Magic: The Gathering(Original Post)
I like money. If you offered to give me some money, no strings attached, I'd take it. I imagine I'd feel better about that the more of it that there was. It is, however, singularly useless. I can't eat it, live in it or construct anything more elaborate than a particularly poor paper airplane. It has value solely expressed by the things I can do with it, I don't see five thousand pounds as a large pile of coins for my Smaug cosplay, I see it in terms of the millions of things that I could possibly do with it. Showered with riches I think I'd spend my life making games, the act of creation has value for me, so the coin has value for me.
The notion of money, that is inherently worthless things having value that can be exercised in a wide variety of ways, is so common in our world that it's second nature to us. The idea exists beyond rational thought in a way that allows it to act as a drive and create feelings of risk, reward, wellbeing and despair. Philosophically this is perhaps disturbing, but it's good news for board game creators looking for things to use in their creators.
Like many unfortunate children one of my first experiences of board gaming was Monopoly. This is something of a distant memory now, but I recall the fake money having quite a visceral impact as a child (as opposed to my perhaps more jaded adult brain that reduces most tokens and themes to abstract mathematics). There's something worth harnessing in that feeling of having something that's yours and getting to choose how to use it.
I've argued before that choice is critical in games and when we moved onto the likes of Merchant of Venus I noticed the difference. The money in that game moved from "I can afford to buy something, I wonder what I'll be allowed to get" to "Ooh, money, I can buy some expensive goods or maybe build a factory or get a faster ship or fill my cargo with lasers or or or..." The power of the resource token was still there, but that it unlocked so many possibilities dramatically exaggerated the effect.
Some choices are better than others.
Of course direct money isn't the only form of resource manipulation in games. Plenty of games move away from money to use several types of resource. These tap into the same instinct, albeit a little less directly. The trade off for this is that they can offer a wider variety of choices and make trading between players more meaningful as everything doesn't have a value reduced to a single currency. This is part of the formula that helped Settlers of Catan along to worldwide fame.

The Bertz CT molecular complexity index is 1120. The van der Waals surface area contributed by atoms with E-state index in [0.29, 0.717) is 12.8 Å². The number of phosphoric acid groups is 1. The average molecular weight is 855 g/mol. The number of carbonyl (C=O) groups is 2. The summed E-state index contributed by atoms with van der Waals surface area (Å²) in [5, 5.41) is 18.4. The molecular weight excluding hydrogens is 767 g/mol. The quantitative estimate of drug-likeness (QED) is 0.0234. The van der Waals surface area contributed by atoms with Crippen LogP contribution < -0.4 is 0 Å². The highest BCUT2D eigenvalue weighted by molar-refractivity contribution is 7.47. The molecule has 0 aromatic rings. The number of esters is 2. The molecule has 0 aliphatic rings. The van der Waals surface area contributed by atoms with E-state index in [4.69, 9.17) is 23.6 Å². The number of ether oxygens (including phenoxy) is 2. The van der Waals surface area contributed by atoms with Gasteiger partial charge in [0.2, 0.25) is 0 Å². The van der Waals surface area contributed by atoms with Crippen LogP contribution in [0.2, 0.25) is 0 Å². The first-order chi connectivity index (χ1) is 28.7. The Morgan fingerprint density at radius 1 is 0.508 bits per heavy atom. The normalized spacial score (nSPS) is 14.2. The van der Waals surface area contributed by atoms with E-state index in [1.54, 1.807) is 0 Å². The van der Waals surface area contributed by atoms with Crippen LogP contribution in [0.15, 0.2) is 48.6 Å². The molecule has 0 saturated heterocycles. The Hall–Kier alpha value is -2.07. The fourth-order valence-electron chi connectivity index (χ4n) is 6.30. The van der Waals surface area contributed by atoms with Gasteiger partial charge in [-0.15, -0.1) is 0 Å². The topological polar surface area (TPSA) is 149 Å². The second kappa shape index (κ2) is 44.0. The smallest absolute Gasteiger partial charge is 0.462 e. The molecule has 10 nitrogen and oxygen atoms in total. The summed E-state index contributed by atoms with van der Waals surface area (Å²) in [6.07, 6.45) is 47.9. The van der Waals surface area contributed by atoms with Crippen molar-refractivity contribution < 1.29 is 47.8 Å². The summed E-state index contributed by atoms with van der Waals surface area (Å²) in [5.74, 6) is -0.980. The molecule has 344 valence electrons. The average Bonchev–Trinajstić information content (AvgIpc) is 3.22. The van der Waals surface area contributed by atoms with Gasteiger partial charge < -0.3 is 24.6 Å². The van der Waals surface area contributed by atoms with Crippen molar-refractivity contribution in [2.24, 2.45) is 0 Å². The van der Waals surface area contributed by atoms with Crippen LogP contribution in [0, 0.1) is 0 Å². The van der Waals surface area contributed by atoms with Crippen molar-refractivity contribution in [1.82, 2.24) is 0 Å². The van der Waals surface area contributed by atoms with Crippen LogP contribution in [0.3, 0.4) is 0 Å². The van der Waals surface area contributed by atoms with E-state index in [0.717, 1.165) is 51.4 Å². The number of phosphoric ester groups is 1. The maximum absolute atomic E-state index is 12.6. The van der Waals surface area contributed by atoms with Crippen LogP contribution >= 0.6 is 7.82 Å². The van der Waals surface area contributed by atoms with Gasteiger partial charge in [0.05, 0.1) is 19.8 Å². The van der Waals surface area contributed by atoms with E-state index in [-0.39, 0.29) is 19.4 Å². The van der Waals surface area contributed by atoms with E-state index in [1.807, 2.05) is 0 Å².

If this is taken to its extreme it can generate a complexity trade off. Magic starts off with fives types of resource and hundreds of options for how to spend them, but quickly balloons from there. Some cards allow life, cards in hand, several types of cards in play or even cards that have been removed from play (in a variety of different ways) to be used as resources. Overall the game offers hundreds of thousands of options to its players, though most play formats cut this down to some reasonable number. I still love magic (and this complexity is a big part of that!), but it's been a long time since I decided to try to initiate new players into it over picking some other game.
In Wizard's Academy I've tried to address the issue by having the things that you can buy with your resources initially obfuscated until it's been obtained at least once. The options change each game (and should remain fresh for a fairly decent number of games) and the cooperative nature of the game means that it avoids a stalemate in which every player refused to be the first to experiment. This generates a smooth learning curve in which there is a single initial option "I can use these resources to cast an unknown spell" and as the game goes on more and more options are revealed until players are able to form complex strategies around the resources and options that they have.
Regular readers may well find this predictable, but I hold Race for the Galaxy as the finest example of resource implementation in a game. By treating each card as a spendable resource it manages to capitalise on the advantages of single resource and multi-resource games. There's a supply of wealth that feels great to have a hold of and a lot of otherwise diverse options can be directly compared, but it feels like spending is always done carefully and always at the cost of some other option. In a lot of games you figuratively discard options by choosing to spend a resource in a certain way, Race for the Galaxy does this literally by having you throw away your other options to execute any one of them and the balance between the options is tight enough that it always feels like a difficult decision.
However you do it, the effect of resources on player's experiences of a game is noticeable and it's worth dedicating more than a throw away thought to how it's implemented and how the rest of your game supports that.
(Aside: Sorry about letting the blog update schedule slip, I've been doing a lot on delivering the 404 kickstarter, developing Wizard's Academy and getting the latest print and play for that up to scratch. With luck, this post marks a return to regular writing.)
A collection of posts by game designer Gregory Carslaw, including mirrors of all of his blogs maintained for particular projects. A complete index of posts can be found here: https://boardgamegeek.com/blogpost/58777/index
25 Mar 2014
- [+] Dice rolls